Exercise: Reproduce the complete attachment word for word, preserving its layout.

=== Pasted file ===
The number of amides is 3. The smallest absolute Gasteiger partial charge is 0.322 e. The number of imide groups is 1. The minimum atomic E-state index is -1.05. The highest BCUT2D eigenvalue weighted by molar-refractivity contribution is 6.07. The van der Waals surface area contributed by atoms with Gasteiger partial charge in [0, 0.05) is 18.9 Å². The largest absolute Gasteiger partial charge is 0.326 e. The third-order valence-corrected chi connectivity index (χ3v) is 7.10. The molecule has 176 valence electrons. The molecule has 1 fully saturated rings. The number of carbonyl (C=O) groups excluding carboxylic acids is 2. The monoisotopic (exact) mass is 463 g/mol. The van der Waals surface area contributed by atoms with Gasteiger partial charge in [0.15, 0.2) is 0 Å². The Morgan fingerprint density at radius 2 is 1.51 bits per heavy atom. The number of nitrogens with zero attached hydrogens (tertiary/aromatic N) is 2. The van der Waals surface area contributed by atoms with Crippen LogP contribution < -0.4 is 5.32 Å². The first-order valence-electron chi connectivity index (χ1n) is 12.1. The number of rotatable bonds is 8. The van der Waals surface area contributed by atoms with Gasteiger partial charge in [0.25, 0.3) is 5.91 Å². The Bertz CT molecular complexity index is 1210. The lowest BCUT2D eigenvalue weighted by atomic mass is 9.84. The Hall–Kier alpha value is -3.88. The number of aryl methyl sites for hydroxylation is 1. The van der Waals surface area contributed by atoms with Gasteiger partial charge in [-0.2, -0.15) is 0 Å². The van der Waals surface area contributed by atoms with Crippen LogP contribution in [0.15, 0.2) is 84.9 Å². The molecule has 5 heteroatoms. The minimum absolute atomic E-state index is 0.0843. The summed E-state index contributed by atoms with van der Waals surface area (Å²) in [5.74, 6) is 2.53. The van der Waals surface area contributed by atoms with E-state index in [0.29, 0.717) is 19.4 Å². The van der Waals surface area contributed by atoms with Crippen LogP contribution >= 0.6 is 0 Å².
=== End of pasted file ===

The number of amides is 3. The smallest absolute Gasteiger partial charge is 0.322 e. The number of imide groups is 1. The minimum atomic E-state index is -1.05. The highest BCUT2D eigenvalue weighted by molar-refractivity contribution is 6.07. The van der Waals surface area contributed by atoms with Gasteiger partial charge in [0, 0.05) is 18.9 Å². The largest absolute Gasteiger partial charge is 0.326 e. The third-order valence-corrected chi connectivity index (χ3v) is 7.10. The molecule has 176 valence electrons. The molecule has 1 fully saturated rings. The number of carbonyl (C=O) groups excluding carboxylic acids is 2. The monoisotopic (exact) mass is 463 g/mol. The van der Waals surface area contributed by atoms with Gasteiger partial charge in [0.15, 0.2) is 0 Å². The Morgan fingerprint density at radius 2 is 1.51 bits per heavy atom. The number of nitrogens with zero attached hydrogens (tertiary/aromatic N) is 2. The van der Waals surface area contributed by atoms with Crippen LogP contribution < -0.4 is 5.32 Å². The first-order valence-electron chi connectivity index (χ1n) is 12.1. The number of rotatable bonds is 8. The van der Waals surface area contributed by atoms with Gasteiger partial charge in [0.25, 0.3) is 5.91 Å². The Bertz CT molecular complexity index is 1210. The lowest BCUT2D eigenvalue weighted by atomic mass is 9.84. The Hall–Kier alpha value is -3.88. The number of aryl methyl sites for hydroxylation is 1. The van der Waals surface area contributed by atoms with Gasteiger partial charge in [-0.2, -0.15) is 0 Å². The van der Waals surface area contributed by atoms with Crippen LogP contribution in [0.15, 0.2) is 84.9 Å². The molecule has 5 heteroatoms. The minimum absolute atomic E-state index is 0.0843. The summed E-state index contributed by atoms with van der Waals surface area (Å²) in [5.74, 6) is 2.53. The van der Waals surface area contributed by atoms with E-state index in [0.29, 0.717) is 19.4 Å². The van der Waals surface area contributed by atoms with Crippen LogP contribution >= 0.6 is 0 Å².